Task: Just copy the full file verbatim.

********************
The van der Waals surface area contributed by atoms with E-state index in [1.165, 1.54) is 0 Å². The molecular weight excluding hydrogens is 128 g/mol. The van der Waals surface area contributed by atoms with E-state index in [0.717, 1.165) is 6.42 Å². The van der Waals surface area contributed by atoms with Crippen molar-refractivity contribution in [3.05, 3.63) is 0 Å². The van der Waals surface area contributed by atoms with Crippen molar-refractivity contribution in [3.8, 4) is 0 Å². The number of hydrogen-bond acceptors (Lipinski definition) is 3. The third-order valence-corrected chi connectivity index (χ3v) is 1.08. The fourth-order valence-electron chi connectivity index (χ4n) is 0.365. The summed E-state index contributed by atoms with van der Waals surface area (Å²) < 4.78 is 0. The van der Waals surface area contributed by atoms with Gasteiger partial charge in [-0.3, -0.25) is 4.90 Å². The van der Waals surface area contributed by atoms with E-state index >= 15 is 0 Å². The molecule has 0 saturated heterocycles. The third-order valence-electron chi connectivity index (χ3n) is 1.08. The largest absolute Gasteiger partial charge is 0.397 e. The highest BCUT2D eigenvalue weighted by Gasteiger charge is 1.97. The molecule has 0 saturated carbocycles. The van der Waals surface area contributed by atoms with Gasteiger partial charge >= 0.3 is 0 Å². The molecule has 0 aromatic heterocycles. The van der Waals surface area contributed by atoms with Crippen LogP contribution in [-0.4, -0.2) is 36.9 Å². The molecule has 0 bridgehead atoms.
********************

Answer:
The van der Waals surface area contributed by atoms with E-state index in [1.165, 1.54) is 0 Å². The molecular weight excluding hydrogens is 128 g/mol. The van der Waals surface area contributed by atoms with E-state index in [0.717, 1.165) is 6.42 Å². The van der Waals surface area contributed by atoms with Crippen molar-refractivity contribution in [3.05, 3.63) is 0 Å². The van der Waals surface area contributed by atoms with Crippen molar-refractivity contribution in [3.8, 4) is 0 Å². The number of hydrogen-bond acceptors (Lipinski definition) is 3. The third-order valence-corrected chi connectivity index (χ3v) is 1.08. The fourth-order valence-electron chi connectivity index (χ4n) is 0.365. The summed E-state index contributed by atoms with van der Waals surface area (Å²) < 4.78 is 0. The van der Waals surface area contributed by atoms with Gasteiger partial charge in [-0.3, -0.25) is 4.90 Å². The van der Waals surface area contributed by atoms with E-state index >= 15 is 0 Å². The molecule has 0 saturated heterocycles. The third-order valence-electron chi connectivity index (χ3n) is 1.08. The largest absolute Gasteiger partial charge is 0.397 e. The highest BCUT2D eigenvalue weighted by Gasteiger charge is 1.97. The molecule has 0 saturated carbocycles. The van der Waals surface area contributed by atoms with Gasteiger partial charge >= 0.3 is 0 Å². The molecule has 0 aromatic heterocycles. The van der Waals surface area contributed by atoms with Crippen LogP contribution in [-0.4, -0.2) is 36.9 Å². The molecule has 0 bridgehead atoms.